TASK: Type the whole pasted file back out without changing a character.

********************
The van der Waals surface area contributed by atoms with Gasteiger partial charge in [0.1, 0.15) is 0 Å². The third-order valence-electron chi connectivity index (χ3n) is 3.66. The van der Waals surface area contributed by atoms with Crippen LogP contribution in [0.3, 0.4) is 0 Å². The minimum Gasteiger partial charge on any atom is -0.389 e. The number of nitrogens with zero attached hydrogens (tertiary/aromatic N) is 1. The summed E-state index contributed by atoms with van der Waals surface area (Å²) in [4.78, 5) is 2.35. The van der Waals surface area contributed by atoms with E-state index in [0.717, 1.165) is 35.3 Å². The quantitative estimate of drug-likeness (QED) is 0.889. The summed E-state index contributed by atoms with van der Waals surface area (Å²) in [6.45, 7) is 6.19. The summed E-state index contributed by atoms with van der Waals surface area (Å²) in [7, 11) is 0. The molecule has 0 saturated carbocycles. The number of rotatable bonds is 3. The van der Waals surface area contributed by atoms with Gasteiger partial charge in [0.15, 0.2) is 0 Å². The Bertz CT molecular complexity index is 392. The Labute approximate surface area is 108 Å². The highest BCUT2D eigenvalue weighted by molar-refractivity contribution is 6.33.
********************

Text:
The van der Waals surface area contributed by atoms with Gasteiger partial charge in [0.1, 0.15) is 0 Å². The third-order valence-electron chi connectivity index (χ3n) is 3.66. The van der Waals surface area contributed by atoms with Crippen LogP contribution in [0.3, 0.4) is 0 Å². The minimum Gasteiger partial charge on any atom is -0.389 e. The number of nitrogens with zero attached hydrogens (tertiary/aromatic N) is 1. The summed E-state index contributed by atoms with van der Waals surface area (Å²) in [4.78, 5) is 2.35. The van der Waals surface area contributed by atoms with E-state index in [0.717, 1.165) is 35.3 Å². The quantitative estimate of drug-likeness (QED) is 0.889. The summed E-state index contributed by atoms with van der Waals surface area (Å²) in [6.45, 7) is 6.19. The summed E-state index contributed by atoms with van der Waals surface area (Å²) in [7, 11) is 0. The molecule has 0 saturated carbocycles. The number of rotatable bonds is 3. The van der Waals surface area contributed by atoms with Gasteiger partial charge in [0.15, 0.2) is 0 Å². The Bertz CT molecular complexity index is 392. The Labute approximate surface area is 108 Å². The highest BCUT2D eigenvalue weighted by molar-refractivity contribution is 6.33.